"You're from America !" he said. "Obama land! It is amazing that your country -- the greatest country in the world -- has been so kind as to invite an African to lead it."
It was a sentiment almost every Kenyan I met expressed, with a joyous smile.
To get back to Shela, I opted for a donkey ride in the night, holding the waist of a young man who directed Lola (our donkey) with a pair of reins and a "tsk tsk tsk", along the path of a moon-bright sea, through a forest, and then into the quiet maze of the sleeping village. The donkey's hooves, kicking up the sand, made a peculiar thunking echo in the narrow streets.
The highlight of the Lamu archipelago -- for some -- is the wide open sea on Manda island, and there I went for my last evening, opting to skip the 500 year old ruins of an Arab civilization (requiring a motor-boat) and taking a traditional dhow instead, manned by a man named DUDE, with his jolly crew-member who trapezed the stick (i.e. scrambled up and down a slanted balancing beam), to keep us from not tilting completely into the water.
"See those are pieces of wind," Dude pointed out, at the black streaks in the water, under a burgeoning moon. We were the only boat on the channel, and I enjoyed the rough wooden look of the boat -- Dude had made it himself -- and the way the sail would suddenly take the wind and we would tilt perpendicular and rush forth.
When we got to Manda, an island absolutely still, with no restaurants or stores or villages -- just a few empty foreigner's villas on a wide spread of sand -- I stopped at the beach-front home of my new friends Claudio and his childhood buddy Nello and his gorgeous girlfriend/business-partner Andrea.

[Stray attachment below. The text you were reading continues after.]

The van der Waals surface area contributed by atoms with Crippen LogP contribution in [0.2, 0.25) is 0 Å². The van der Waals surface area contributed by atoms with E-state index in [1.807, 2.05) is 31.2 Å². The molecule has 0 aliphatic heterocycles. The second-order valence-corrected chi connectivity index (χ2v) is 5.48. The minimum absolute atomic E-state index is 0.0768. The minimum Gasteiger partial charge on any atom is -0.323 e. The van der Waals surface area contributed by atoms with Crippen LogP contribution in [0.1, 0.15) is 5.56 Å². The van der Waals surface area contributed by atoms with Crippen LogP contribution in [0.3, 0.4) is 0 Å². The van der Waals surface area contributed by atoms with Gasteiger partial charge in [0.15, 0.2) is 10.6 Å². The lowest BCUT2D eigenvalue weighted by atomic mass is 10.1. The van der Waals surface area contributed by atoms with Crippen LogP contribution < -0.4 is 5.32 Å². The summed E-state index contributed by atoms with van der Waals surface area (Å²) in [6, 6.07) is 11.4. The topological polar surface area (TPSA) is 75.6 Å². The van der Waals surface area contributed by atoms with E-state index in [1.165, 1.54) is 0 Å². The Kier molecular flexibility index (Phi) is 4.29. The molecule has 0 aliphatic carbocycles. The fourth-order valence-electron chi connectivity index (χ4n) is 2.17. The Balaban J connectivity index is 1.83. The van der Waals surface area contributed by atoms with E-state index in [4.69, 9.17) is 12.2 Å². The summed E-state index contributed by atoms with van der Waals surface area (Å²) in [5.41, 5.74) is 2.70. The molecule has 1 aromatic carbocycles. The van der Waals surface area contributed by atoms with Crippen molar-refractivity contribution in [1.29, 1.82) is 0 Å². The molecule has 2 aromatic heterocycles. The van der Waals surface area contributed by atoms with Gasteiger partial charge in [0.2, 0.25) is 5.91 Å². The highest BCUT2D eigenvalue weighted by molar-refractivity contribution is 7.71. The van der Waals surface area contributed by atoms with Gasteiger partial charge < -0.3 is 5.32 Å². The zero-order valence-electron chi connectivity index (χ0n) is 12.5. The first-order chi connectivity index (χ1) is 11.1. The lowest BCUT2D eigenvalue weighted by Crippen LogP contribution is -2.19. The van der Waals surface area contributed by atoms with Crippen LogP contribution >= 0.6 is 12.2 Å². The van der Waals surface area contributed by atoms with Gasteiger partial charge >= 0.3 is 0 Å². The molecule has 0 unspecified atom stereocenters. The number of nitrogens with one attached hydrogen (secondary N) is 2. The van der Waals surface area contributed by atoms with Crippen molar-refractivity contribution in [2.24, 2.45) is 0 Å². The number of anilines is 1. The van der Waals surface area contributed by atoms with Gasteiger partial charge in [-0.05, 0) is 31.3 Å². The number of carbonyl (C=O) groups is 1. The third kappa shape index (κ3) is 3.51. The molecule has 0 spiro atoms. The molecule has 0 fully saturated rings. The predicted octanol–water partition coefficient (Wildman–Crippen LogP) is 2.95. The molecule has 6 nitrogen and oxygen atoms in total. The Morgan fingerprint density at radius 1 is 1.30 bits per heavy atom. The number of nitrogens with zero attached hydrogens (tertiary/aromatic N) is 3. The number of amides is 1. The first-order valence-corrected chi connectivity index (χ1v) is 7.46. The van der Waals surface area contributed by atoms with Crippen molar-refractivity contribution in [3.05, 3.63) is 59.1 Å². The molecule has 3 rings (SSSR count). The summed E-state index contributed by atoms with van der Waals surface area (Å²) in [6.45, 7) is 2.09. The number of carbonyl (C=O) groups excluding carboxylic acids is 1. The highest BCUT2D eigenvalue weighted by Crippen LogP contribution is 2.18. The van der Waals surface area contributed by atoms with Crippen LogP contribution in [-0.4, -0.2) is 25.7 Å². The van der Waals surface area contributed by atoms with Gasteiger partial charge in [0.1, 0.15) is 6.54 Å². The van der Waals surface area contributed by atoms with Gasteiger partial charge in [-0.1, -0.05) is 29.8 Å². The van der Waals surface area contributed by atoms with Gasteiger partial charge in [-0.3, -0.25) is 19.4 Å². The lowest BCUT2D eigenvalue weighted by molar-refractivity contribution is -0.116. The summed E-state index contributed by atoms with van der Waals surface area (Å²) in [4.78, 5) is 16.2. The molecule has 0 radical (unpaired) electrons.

Claudio had told me to visit when we bonded on a small aircraft flying in from Malindi. "Everyone knows where to find me," he had said.
There he was in his villa-tent, where he has lived for 31 years, a far cry from his native Switzerland .
Here the only neighbors were the fish, and the setting sun across the way in Lamu.
We shared white wine on his portico, under the tent-canvas, and listened to the Rolling Stones from a cell-phone speaker.
It was quite an equipped tent: stone shell sink and generator for the laptops and four-poster bed -- everything needed to keep up their business designing homes for foreigners.
Dude waited on the beach, sitting on a log while the sky turned dark. He helped me up a plank back to the dhow, and suggested we sail off to Oman , as in the days of old.
"Benissimo," he said. He spoke four languages, had learned all by ear, from the tourists.
We drifted with the wind into Shela.
One not to be overlooked advantage to going to Lamu is that when flying out from the airstrip on Manda island, one has much more to do while waiting for the flight than shop duty-free. After I went through the "security" gate on the sand, which curiously did not consider my sheathed panga bought from a Massai warrior as a sharp or dangerous item, the check-in man kindly allowed me to prance out again, through the palms, back over to the sandy dock, for a last swim (after changing behind a coca cola shed) until the plane arrived.
My boatman kindly offered to wait on the dock, to make sure I could get out of the current, as I swam and swam in the warmest freshest water, under the wide Kenyan sky, between islands as green and lush as the water was blue, somersaulting and crawling and back-floating and diving until the boatman pointed at the sky -- and hair dripping, I took my seat.